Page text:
I would imagine yes, but it’s a thing that needed attention before the revelations came to light as well… Speaking for my team, we’ve never not taken that incredibly seriously. Our purview is around establishing and maintaining trust, which is so fragile for people. So to be in a position to try to help establish trust is something that my team feels very privileged about.
Putting people in the position of having a sense that what they’ve asked for and what they’re getting is what they would expect based on what we told them before. If we maintain our level of trust even in situations where the stakes are incredibly low, then we can have more credibility in the places where the stakes are high. That’s the hope.
What kind of person would you say is an ideal hire to write for a virtual personal assistant such as Cortana?
We look for people that have comfort in the creative space. We’ve got playwrights and poets and novelists and some screenwriters… People who have free time in their careers gravitate toward this kind of work. Another quality that I think is important is the ability to sit long enough with the concept even to the point that it might feel uncomfortable, so that you can see things as much as possible from various points of view… In the room, we need to be quite free to disagree. Having a voice that’s advocating for a point of view that may be sensitive or marginalized tends to have the stronger claim to this table. Not because we bow to sensitivity for its own sake, but that’s how we create a dialogue that feels compassionate.
Is there anything you’d want or need to see in a portfolio for a writer going out for a job in this realm?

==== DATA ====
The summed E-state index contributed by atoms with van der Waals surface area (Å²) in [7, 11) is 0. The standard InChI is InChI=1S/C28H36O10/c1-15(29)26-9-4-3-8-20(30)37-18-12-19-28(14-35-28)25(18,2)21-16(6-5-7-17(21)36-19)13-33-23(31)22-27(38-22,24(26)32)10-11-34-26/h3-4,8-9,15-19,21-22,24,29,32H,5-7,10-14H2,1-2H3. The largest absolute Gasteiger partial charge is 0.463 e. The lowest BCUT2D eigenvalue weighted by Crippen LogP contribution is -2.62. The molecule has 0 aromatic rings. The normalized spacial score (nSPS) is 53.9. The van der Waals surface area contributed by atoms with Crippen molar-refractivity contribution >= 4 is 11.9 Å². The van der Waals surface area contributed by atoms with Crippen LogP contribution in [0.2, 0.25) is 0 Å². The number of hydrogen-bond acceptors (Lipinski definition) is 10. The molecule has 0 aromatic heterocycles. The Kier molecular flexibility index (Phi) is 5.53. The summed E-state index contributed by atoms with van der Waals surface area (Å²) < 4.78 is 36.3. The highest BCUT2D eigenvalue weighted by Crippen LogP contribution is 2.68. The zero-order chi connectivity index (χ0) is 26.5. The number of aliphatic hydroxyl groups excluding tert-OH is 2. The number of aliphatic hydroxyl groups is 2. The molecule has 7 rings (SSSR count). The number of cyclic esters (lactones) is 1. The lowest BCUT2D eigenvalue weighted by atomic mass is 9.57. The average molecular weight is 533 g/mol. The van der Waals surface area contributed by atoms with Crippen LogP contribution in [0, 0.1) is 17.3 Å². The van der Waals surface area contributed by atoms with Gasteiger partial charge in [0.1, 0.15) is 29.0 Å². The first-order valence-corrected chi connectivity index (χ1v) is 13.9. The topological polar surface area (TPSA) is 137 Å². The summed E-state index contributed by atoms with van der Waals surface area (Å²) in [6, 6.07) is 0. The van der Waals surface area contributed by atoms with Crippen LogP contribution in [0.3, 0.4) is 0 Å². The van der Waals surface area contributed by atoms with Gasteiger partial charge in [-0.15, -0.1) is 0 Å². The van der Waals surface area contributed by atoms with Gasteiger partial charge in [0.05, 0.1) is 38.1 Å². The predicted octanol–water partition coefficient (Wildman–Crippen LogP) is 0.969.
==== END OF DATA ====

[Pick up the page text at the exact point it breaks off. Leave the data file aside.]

We do like to see examples of something that’s creative. Personally I’ve seen a lot of creative stuff in technical writing as well. It’s not an uncreative medium by any means, but things outside the software universe can be helpful to see. The other thing we like to see are examples when you can show that you thought about the voice. It doesn’t need to be a personified humanoid creature type of situation. But even for people who’ve worked at a nonprofit for example, there may be a style guide of sorts you’re expected to write within a certain tone (sort of like a brand). So writers who’ve had the experience of embodying the voice of an entity as distinct and clear, and can articulate what that looks like, that’s something that tends to perk up our ears when we see it.
If you had to pick one skill that is the most important talent for this type of writing, what would it be?
Can I do two? If so, I’ll go with courage and open-mindedness. It takes a lot of courage to be self-reflexive enough to explore different points of view with honesty and sincerity in particular and to know your own limitations. But if I had to pick just one, it would be a sense of wonder at how people communicate… That would be pretty important.
Final question. On a scale of 1 to 10, where would you say we are on the spectrum of how evolved the cultural conversation is between man/woman and machine?
Tip of the iceberg. I think we’re just starting to find our feet here. There’s so much interesting stuff that is just ready to be explored. I’m so eager to be a part of it. It’s fascinating intellectually, right? How do you break down human interaction into something that is curate-able? What component can be distilled in that way? That in and of itself is a fascinating process.